Volunteering with us is easy, fun and felxible-how much time you give is completely up to you. Whether you help out once a fortnight, month or term or just special events or camps, there is bound to be a role you can play, and no matter how you get involved, we'll make sure you are properly trained and supported.

What will I get out of volunteering?

As well as gaining externally recognised skills and having a brilliant time, Scouting also offers the chance to build on personal skills, like teamwork, confidence and leadership. A study found that over 90% of our volunteers believe that the skills and experiences they have gained through Scouting have been of relevance to their working or personal lives.

Are there any age restrictions on helping out?

As long as you are over 18, you can help out as an adult volunteer in Scouting. There is no upper age limit for adult volunteers. If you are aged between 14 to 18, there is the option of becoming a young leader.

A Dutch oven lid stir fry and a couple of ponassed trout at my Scout HQ

So from the above passages off the website you can see how easy it would be to go down occasionally and do an evening or turn up for a Saturday afternoon of a camp to do fire lighting, shelter building, a nature ramble, backwoods cooking (if you did the last one, please tell the leaders that it's not backwards cooking which some think it's called...).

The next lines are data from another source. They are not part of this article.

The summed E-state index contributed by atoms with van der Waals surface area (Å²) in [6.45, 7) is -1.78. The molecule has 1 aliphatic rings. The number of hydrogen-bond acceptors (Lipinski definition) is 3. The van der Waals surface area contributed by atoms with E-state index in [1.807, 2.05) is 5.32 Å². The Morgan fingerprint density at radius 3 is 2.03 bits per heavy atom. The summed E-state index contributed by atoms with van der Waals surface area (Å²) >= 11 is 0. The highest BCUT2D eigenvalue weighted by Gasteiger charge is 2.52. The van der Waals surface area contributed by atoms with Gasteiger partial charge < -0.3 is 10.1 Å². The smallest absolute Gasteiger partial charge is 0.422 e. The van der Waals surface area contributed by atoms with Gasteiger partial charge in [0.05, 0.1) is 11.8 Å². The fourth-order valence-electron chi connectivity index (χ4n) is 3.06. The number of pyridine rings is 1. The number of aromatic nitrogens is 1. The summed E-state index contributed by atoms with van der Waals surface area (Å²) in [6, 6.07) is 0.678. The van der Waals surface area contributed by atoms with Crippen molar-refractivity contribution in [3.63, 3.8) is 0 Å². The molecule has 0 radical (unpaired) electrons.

Map of groups close by in any given UK search

...There is a group locator on the previously mentioned get involved page to find out which groups are near you, this might be especially useful if you live in a more rural setting. Now from this point you can use this locator to contact the group and maybe ask what sort of outdoor activities they do, and indeed what land is available around the HQ property or further afield (a local farm for example which my Scouting district has for certain events and camps). You could also arrange a visit to the group HQs to see for yourself and get a feel for the place or indeed drive past them and just have a look first.

Two man debris shelter build in around an hour. Many hands...

As an example, my group  not only has a fire pit and large field available, but it also, rather fortuitously, backs onto a large wood (the shelter pictured above was built in it).There will also be campsites available to each and every group too and in my area I have Danemead and Harmergreen Wood to name but two. I've picked these two because they are woods in which you camp and are perfect for bushcrafting activities with the former being suggested by myself for an Outdoor Adventure Manual photoshoot, with two shots from the photoshoot below...